Monday, 2 June 2014

Usual Manic Spring Gardening Post with Extra Bonus Chaos

So, here we are at the time of year when almost all of the spring planting should be done, and we should be moving into the time of weeding, watering, and whacking.

From a distance, things don't look too bad. Most of the main garden beds are planted. Trellises are behind, with only two put up, but overall things look fairly neat and appear to be moving along.

The spinach is going to seed, but the garlic looks lovely. Soon there will be garlic scapes. Beyond them, the peas, which were planted before the great Dadastrophe, are starting to flower. These are 3 beds of short determinate peas to be pulled and frozen, and the beds replanted with beans sometime around the beginning of July. There are also 2 beds of tall, later peas (with the trellises) which will be in for all season, or as long as they last anyway.

The lettuce has recovered from being pruned by the rabbit first thing in the spring, and the rabbit doesn't seem to have been back for seconds. Maybe it got eaten, I say hopefully. At any rate we are now eating lots and lots of salads.

Tomatoes still look pretty dinky, but they are in, and have generally doubled in size in the last week.

We have a number of beds covered with hoop-houses partly because they contain heat loving plants like sweet potatoes, peanuts, melons, peppers, and eggplants, and partly because we direct seeded many of those things instead of starting them inside in pots and planting them out and got a new problem.

We set little half toilet paper tubes around each set of seeds, to keep them from being destroyed by cut worms. However, a few days after we planted them, when they were starting to germinate, a crow (we're pretty sure, given the diabolical cleverness exhibited and the lack of footprints) discovered the seeds  under a tube, then deduced that this meant there were treats under all the tubes, and methodically went through the garden, destroying about three-quarters of the tubes and eating probably about half the seeds. We had to go through and check and replant pretty much everything. Now we will keep them covered until they are too large to be of interest to the crows.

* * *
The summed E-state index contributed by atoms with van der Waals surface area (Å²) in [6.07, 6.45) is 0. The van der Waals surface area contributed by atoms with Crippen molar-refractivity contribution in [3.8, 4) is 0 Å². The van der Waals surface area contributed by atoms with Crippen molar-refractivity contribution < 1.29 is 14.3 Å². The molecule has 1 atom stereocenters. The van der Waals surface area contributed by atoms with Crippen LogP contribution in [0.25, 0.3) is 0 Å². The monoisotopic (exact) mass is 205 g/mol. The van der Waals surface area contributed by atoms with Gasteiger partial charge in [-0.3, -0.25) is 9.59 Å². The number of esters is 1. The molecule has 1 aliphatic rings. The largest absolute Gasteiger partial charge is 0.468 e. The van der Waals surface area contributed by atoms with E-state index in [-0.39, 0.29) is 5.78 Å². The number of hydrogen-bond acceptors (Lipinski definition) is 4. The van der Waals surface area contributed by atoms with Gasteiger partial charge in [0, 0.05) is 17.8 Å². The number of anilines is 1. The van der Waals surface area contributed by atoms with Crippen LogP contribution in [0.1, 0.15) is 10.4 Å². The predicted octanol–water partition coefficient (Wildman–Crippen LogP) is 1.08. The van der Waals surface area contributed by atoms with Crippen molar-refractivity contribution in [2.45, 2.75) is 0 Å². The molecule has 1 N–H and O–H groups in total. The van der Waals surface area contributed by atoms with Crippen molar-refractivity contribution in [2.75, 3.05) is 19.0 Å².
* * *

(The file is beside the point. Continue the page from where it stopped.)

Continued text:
Carrots have been planted. We lifted up the row-cover and weeded today, and then replanted all the bare spots, which amounted to about half the bed. Ho hum. Carrots are amazingly fussy when small, and I think they missed getting watered on one day at a crucial point. The onions, behind them, are doing fairly well.

The spinach is mostly over, as it is rapidly running to seed. You can see the potato sprouts coming up under them - we planted both potatoes and spinach in the fall, and it is a great system. I'll yank the spinach in the next day or so and freeze it, and then the potatoes can come up unimpeded.

In spite of the cold winter all of our kiwi plants look somewhere between very good and still alive, and I'd rate 10 out of 12 of them as very good. Maybe they will actually do some growing this year!